Last Updated on November 11, 2022
Homeowners in Phoenix, Las Vegas, Atlanta, and other iBuyer-heavy markets, hold on to your shirts. It’s going to be a rough ride ahead!
Markets like these have had a big runup in prices, in part because of the entry of iBuyers who have purchased large numbers of homes. Now that the market is sliding, the other side of that proverbial coin has come–the rapid exit of iBuyers, and the dropping prices that their exits will bring.
What is an iBuyer?
iBuyers are companies who buy homes based on a financial algorithm. They are continually evaluating and setting prices for homes across the country and if you’d like to sell yours, you can reach out to them and they’ll make an offer on your home based on the information they already have from public records and, usually, a single visit or inspection to your home.
The iBuyers may visit your home, but they don’t do the kind of exhaustive local research human buyers will do – they don’t know the details of the neighborhood, and they may not even know how your house is finished in comparison to those around it.
They expect to buy your home, make a few quick improvements and then sell it quickly, often within 90-120 days. They’re hoping they can sell it for more money than they bought it for as a result of smart buying strategy and the improvements they’ve made.
While iBuyers have been around in various guises for some time, it’s only in the past decade or so that the business has really grown.
With the charge led by companies like Zillow, Opendoor and Redfin, these firms expanded rapidly, using their deep financial resources to buy large numbers of homes. In certain markets around the country, their purchases (and sales) made up a substantial proportion of market activity, running as high as 8 or 9 percent of overall transitions.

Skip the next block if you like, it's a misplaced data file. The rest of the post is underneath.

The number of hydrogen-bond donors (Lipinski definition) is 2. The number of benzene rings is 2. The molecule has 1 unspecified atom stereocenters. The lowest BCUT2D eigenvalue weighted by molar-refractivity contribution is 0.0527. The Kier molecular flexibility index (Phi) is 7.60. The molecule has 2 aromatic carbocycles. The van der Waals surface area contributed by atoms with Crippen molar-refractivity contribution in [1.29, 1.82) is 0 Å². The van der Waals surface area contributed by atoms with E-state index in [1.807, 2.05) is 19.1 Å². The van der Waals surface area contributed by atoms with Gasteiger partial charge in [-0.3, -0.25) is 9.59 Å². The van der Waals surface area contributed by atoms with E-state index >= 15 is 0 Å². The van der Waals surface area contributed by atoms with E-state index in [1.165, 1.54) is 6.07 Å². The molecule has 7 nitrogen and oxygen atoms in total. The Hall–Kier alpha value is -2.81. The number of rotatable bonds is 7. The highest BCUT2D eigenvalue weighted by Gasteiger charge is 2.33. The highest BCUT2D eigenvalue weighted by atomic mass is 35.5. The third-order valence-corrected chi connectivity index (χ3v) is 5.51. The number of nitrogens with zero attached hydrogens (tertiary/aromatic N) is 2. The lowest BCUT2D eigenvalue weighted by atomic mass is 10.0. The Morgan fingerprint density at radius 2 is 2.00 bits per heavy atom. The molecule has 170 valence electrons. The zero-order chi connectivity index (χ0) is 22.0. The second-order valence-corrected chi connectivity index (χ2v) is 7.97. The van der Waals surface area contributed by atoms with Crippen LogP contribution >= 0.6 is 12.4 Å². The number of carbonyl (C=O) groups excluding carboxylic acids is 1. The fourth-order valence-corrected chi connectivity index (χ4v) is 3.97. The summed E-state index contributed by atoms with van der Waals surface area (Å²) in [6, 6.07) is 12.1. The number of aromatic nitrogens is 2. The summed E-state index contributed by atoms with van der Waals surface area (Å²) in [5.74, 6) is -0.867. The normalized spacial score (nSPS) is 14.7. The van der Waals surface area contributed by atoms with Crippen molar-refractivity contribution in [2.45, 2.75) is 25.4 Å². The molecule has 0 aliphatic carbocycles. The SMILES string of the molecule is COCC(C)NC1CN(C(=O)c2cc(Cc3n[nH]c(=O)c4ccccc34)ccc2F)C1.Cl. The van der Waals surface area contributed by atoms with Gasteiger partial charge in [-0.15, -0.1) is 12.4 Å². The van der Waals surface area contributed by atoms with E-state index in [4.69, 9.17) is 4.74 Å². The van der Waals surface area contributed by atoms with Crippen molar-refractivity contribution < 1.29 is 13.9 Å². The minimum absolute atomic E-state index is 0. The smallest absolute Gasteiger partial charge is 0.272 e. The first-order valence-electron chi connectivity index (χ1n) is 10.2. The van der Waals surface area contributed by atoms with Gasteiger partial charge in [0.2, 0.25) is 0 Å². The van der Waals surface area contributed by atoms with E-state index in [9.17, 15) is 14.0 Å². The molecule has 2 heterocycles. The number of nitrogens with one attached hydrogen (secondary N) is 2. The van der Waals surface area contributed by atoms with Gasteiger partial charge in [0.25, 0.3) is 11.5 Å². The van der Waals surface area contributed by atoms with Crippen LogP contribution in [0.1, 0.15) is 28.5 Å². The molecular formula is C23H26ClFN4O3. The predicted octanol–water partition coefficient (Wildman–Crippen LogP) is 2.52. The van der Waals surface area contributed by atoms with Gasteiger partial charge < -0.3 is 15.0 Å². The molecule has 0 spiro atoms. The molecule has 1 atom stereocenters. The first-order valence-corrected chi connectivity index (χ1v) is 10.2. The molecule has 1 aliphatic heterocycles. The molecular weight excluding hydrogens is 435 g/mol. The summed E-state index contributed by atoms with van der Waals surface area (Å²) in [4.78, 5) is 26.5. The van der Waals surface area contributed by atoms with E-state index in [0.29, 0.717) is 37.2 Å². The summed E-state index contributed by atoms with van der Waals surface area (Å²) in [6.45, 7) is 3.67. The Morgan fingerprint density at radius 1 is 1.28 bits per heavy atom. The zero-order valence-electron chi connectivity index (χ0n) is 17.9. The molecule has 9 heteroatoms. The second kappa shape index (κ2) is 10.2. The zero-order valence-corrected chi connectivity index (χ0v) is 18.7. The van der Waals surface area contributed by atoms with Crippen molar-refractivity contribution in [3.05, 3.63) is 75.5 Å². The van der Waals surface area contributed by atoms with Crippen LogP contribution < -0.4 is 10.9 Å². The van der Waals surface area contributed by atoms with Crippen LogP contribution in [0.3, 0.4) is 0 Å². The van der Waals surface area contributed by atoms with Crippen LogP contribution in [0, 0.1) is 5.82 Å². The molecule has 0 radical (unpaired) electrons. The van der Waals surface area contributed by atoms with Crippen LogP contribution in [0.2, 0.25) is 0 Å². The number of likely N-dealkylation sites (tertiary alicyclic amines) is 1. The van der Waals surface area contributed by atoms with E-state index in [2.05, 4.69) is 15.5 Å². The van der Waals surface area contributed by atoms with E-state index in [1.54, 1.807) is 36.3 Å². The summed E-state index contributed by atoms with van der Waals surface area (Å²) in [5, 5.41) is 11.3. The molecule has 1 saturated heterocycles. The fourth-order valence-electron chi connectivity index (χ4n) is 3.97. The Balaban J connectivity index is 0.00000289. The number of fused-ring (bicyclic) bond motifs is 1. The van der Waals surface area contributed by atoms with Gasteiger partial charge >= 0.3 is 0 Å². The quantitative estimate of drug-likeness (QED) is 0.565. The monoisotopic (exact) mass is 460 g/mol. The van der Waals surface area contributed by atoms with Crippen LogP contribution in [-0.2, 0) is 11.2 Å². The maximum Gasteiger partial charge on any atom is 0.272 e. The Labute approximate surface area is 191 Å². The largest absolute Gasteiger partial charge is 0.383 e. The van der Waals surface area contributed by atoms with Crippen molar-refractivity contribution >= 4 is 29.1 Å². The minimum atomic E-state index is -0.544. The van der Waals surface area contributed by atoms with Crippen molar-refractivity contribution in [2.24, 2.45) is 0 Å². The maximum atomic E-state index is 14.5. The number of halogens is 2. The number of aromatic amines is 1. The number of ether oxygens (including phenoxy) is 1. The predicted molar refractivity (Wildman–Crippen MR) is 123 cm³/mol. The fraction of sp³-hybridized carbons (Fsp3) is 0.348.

Top 10 iBuyer Markets
|Metro Area||Market Share
|Dallas-Fort Worth, TX||5.1%||5.8%|
|San Antonio, TX||5.7%||6.1%|
|Las Vegas, NV||4.0%||7.1%|
Why would anyone sell to an iBuyer?
iBuyers are all about speed and simplicity.
Want to sell your home to a regular human who will live in it? You have to find a broker, make some improvements, stage the house, get inspections done, host open houses and more. It’s a ton of work.
And when you do find a buyer and get a deal in place, there’s risk that the buyer won’t or won’t be able to close the purchase if they can’t get a mortgage or they get cold feet for some reason.
By contrast, an iBuyer, if they’re interested in your home, will make an offer immediately and can close rapidly, often within a matter of days or a few short weeks. And, at least in the past few years, it’s been a virtual certainty that they would close on the transaction.
For the owner of a home, it’s a lot less work to sell to an iBuyer, and they have much more confidence that the transaction will close – a valuable combination!
As a result, if the iBuyer offers a price that a seller thinks is reasonable and within the ballpark of what they might get from selling to anyone else, it’s a real no-brainer to go with the iBuyer.
What is the Lemon Problem for iBuyers?
The iBuyers have a problem: homeowners know more about their homes than the iBuyers do.
iBuyers attempt to get around this by offering less than they think the home is worth, but here’s where the lemon problem arises.
Let me illustrate two scenarios:
You’re selling your home and your friend, a real estate agent, tells you it’s worth $400,000. You’ve heard about iBuyers and you reach out to a couple and get offers from them.
You get three offers as follows:
Offer #1: $350,000
Offer #2: $375,000
Offer #3: $425,000
All three iBuyers have done their best to calculate what your home is worth, but none of them are exactly right. You, a rational home seller, jump on offer #3 and get the deal done quickly at what you believe is above market.
You win, and the iBuyer, unknown to them, has bought your home above the market price. They bought a lemon. The other iBuyers who issued offer #1 and offer #2 don’t get to buy your home at below market price because another iBuyer came in with a higher offer.
Imagine, once again, that you’re selling that same home that you think is worth $400K. You get three offers from iBuyers and here’s how they line up.